Kyle Terada-USA TODAY Sports

Kyle Terada-USA TODAY Sports


2017 and Beyond: The Three Most Important 49ers to Watch in Training Camp (Number One)

Jul 27, 2017 at 7:23 AM0


Players report to the 49ers facility in Santa Clara today, and practices will commence tomorrow. Yes folks, training camp is nearly here, and with it comes the opportunity for coaches, media, and fans alike to assess the team's roster. Today, I'll finish up with the last of the three players I believe are the most important to the growth of the team moving forward. I've made my case for each of the first two selections, and today I'll explain the vital role one last player could have in returning the 49ers to contention. Over the last two days, I identified the player I see as the third most important 49er to watch in 2017, as well as the player I see as the second most important 49er to watch in 2017.

So far we have focused on discussing the offense, but the 49ers' most recent rise to prominence was driven by their defense, and the defense is this team's best hope for a significant uptick in the win column. It is easy to argue that the most important player on any defense is a premier pass rusher, but there's no one player who features prominently in that role at the moment, and the defense could be very good without one player amassing a bunch of sacks and pressures.

Kyle Terada-USA TODAY Sports


With DeForest Buckner, Solomon Thomas, and Arik Armstead able to collapse the pocket from the inside, aided by rotational contributions from high-effort depth players Ronald Blair and Chris Jones, the 49ers should be able to prevent quarterbacks from having clear passing lanes and stepping up in the pocket. Keeping quarterbacks at depth should set the table for the army of edge rushers the 49ers will sort out during camp: Elvis Dumervil, Aaron Lynch, Ahmad Brooks, Eli Harold, Dekoda Watson, Pita Taumoepenu, and Jimmie Gilbert. Those seven will have to compete for edge rushing snaps with Armstead and Thomas, who have enjoyed most of their success inside, but who have spent time training as edge rushers this offseason, and who will likely rush from different locations in 2017.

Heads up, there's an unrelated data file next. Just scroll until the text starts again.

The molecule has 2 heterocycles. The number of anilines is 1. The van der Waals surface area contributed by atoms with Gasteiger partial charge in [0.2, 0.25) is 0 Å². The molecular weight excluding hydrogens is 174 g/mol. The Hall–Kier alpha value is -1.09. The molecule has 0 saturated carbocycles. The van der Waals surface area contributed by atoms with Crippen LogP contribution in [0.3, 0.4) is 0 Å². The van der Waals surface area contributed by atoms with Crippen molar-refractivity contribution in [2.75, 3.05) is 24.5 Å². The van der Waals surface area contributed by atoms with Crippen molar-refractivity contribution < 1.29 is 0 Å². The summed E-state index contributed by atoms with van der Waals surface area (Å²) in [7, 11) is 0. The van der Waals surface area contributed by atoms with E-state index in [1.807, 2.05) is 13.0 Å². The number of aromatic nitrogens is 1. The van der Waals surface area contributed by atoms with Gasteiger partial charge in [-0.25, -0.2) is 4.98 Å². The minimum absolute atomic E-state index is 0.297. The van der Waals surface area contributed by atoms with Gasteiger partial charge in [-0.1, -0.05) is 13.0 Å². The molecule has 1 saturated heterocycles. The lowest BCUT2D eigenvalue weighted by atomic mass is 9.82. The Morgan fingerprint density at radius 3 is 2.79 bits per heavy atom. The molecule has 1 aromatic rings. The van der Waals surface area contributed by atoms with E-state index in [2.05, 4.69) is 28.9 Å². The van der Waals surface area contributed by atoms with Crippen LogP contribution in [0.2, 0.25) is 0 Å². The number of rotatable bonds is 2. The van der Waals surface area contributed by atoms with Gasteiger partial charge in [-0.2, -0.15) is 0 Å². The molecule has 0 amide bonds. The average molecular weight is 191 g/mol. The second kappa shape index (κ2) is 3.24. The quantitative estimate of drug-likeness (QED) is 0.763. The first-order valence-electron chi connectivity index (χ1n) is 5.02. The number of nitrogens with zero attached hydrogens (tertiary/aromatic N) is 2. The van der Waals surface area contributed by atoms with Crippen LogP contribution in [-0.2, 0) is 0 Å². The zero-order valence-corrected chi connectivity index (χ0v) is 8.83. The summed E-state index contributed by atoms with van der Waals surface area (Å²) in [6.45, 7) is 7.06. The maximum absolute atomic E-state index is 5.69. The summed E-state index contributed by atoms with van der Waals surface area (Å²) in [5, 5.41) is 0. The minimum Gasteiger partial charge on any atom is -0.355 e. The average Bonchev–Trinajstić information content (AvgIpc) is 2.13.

Kirby Lee-USA TODAY Sports


With the deep pool of names factoring into the pass rush this year, we'll turn our attention to another vital role in defensive coordinator Robert Saleh's scheme. This position will feature no competition at the top, as there is only one player on the roster with the physical and mental makeup to excel and emerge as a star. Of course, I am talking about Jimmie Ward at free safety. In any single-high defense, the safety has a ton of responsibility to protect his teammates over the top of the defense and allow them to harass receivers and throw off timing routes. In Saleh's defense, the job will likely be even more important, with the cornerbacks spending an elevated percentage of their snaps in man coverage. Ward will have to provide downfield support from sideline to sideline on pass plays, as well as cleaning up the debris created by an aggressive front eight (Eric Reid, the presumptive starter at strong safety, will often play close to the line of scrimmage) on run plays.